Tips for managing diabetes throughout the holidays

Posted on Monday, November 14, 2022

Thanksgiving is just around the corner with multiple other holidays quickly following—like Christmas, Hanukkah, Kwanzaa and New Year’s! If you’re like many people with diabetes, you’re thinking about food and festivities…and how you’ll keep your blood sugar in check amidst all the celebrations. Here are five quick tips for successful diabetes management during the holiday season.

1. Keep your stress levels low

Holidays can be a stressful time; and people with diabetes must keep their stress levels at bay, as stress can cause blood glucose levels to spiral out of control. The American Diabetes Association adds that individuals with diabetes who are under stress may not take good care of themselves — drinking more or exercising less, and they may also forget to check their glucose levels or plan good meals. This holiday season, learn to better manage your stress with exercise, meditation, relaxation techniques, conversation and laughter.

2. Control your portions

With so many tasty and tempting options at holiday time, portion control can be downright difficult. However, you’ll need to keep an eye on the amount of food you eat since eating too much can affect your blood sugar levels. When plating your food, divide it into four portions: fill one quarter with a lean protein, one quarter with a carbohydrate, and the remaining half with green vegetables and other non-starchy vegetables. Avoid veggies that are drowned in oil, butter, heavy dressings or sauces — they may be loaded with sugar and carbohydrates.

3. Plan your snacks

At holiday gatherings, you never know what food will be served or when it will be offered. So, you may want to check in with your host prior to an event to determine if healthy options are readily available. If you take insulin or other medications, you may need to adjust eating times to prevent hypoglycemia (low blood sugar). Consider packing a small snack for yourself or offer to bring a healthy appetizer for sharing.

4. Don’t overindulge in holidays spirits 

While most people with diabetes can enjoy alcohol in moderation, it’s important to remember that alcohol contains both sugar and carbohydrates, and not all drinks are created equal. Beer, for example, may be high in carbohydrates, whereas cocktails can contain lots of sugar. For people with diabetes who take insulin, too much alcohol can lower blood sugar levels, resulting in hypoglycemia. The Dietary Guidelines for Americans recommends limiting alcohol to two drinks or less in a day for men and one drink or less in a day for women.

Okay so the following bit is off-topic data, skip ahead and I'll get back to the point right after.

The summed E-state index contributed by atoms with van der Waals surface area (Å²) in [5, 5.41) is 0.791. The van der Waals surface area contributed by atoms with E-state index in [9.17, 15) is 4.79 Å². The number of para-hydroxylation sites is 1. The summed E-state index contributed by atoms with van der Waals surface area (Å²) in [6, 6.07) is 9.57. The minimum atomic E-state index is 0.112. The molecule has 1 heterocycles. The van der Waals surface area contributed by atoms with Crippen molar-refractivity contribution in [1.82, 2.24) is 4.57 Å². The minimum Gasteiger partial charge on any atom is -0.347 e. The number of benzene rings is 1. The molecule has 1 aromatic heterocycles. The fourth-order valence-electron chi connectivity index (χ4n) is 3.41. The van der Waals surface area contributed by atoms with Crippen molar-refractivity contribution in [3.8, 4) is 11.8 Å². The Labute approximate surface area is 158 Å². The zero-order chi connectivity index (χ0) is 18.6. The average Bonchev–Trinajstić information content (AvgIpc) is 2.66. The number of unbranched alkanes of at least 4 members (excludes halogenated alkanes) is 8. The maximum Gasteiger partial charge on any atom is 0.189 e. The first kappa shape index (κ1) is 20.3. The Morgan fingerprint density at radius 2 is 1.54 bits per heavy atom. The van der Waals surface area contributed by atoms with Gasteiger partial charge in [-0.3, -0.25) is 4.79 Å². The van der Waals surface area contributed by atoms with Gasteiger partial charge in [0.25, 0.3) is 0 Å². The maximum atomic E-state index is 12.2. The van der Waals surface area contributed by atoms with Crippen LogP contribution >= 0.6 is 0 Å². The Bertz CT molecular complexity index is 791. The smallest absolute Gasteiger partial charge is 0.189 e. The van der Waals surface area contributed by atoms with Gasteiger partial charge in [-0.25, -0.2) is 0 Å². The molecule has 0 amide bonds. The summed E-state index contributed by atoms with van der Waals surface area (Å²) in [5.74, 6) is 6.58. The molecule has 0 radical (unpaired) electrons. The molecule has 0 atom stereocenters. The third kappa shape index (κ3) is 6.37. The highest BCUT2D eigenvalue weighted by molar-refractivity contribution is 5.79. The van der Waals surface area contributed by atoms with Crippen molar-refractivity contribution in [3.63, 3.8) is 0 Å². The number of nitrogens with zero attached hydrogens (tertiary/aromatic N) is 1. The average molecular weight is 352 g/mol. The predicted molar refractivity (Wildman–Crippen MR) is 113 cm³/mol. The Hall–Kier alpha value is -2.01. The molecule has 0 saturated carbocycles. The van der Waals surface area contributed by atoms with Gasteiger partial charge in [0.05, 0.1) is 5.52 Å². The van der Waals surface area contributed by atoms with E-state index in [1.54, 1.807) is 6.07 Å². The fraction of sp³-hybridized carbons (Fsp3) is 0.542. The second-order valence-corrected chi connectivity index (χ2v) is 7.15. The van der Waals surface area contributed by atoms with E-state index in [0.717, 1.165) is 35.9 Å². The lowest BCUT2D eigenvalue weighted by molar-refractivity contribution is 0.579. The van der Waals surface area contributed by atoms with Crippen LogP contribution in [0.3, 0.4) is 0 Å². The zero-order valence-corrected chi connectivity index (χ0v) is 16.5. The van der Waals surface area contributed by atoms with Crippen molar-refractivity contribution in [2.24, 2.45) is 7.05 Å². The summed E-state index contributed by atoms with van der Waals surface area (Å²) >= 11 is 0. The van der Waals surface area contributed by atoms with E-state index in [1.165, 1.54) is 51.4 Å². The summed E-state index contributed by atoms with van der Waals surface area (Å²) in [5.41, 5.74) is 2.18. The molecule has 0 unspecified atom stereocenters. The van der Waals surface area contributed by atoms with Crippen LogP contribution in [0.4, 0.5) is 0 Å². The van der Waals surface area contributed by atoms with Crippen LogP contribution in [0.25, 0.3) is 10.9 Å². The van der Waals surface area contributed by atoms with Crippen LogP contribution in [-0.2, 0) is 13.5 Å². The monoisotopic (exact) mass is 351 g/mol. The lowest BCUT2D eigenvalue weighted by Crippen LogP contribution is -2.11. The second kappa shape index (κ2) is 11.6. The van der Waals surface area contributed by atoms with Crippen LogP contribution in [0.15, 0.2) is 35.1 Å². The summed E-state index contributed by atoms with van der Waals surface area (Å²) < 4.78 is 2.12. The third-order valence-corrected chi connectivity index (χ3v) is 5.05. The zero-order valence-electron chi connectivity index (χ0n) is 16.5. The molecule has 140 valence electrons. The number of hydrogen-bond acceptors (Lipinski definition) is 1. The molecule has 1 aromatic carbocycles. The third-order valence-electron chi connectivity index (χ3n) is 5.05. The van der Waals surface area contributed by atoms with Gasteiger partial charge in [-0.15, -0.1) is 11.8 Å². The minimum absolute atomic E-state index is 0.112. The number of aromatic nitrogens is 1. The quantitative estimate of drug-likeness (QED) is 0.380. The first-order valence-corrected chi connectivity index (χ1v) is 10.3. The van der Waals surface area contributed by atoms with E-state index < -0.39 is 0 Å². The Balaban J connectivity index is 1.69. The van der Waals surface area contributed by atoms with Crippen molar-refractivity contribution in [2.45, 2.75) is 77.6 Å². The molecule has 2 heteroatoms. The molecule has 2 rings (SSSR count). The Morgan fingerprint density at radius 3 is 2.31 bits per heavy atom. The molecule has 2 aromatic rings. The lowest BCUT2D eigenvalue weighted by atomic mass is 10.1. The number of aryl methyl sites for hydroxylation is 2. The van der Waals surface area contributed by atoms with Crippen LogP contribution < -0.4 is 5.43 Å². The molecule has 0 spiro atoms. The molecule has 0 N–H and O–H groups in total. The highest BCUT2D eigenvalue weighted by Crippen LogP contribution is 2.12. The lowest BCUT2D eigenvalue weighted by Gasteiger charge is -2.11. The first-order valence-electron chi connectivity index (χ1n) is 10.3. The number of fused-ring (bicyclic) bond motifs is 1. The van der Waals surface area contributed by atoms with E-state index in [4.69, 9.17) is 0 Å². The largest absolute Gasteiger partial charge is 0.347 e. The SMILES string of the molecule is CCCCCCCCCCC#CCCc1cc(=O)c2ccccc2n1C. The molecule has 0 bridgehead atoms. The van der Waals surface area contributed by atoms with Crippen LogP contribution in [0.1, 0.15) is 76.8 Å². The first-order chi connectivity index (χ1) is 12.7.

5. Incorporate exercise 

Regular physical activity is an important part of managing diabetes or dealing with prediabetes, so make sure you’re following the American Diabetes Association’s recommendation of getting 150 minutes of moderate-intensity aerobic exercise per week. And make sure it continues all year round. Regular exercise can lower your blood glucose during a workout and for up to 24 hours after. Plus, the more you exercise, the better your body becomes at processing glucose –– and your insulin sensitivity increases. This season, try ice skating, skiing, or brisk winter walking. Not your speed? Join a cardio class at the gym or opt for an at-home workout video.

The holidays should be a time of joyful gatherings, reflection and fun. Although managing diabetes can be challenging, throughout this season and all year long, remain mindful of your choices and behaviors and prepare for a healthy new year.

Did you know that Mom’s Meals offers a diabetes-friendly menu?

The holidays should be a time of joyful gatherings, reflection and fun. Although managing diabetes can be challenging, throughout this season and all year long, remain mindful of your choices and behaviors and prepare for a healthy new year.

Which one best describes you?

Arranging meal delivery for myself I'm an Individual or Caregiver

We are experiencing higher than average call volume. We encourage you to place your order online.

back to top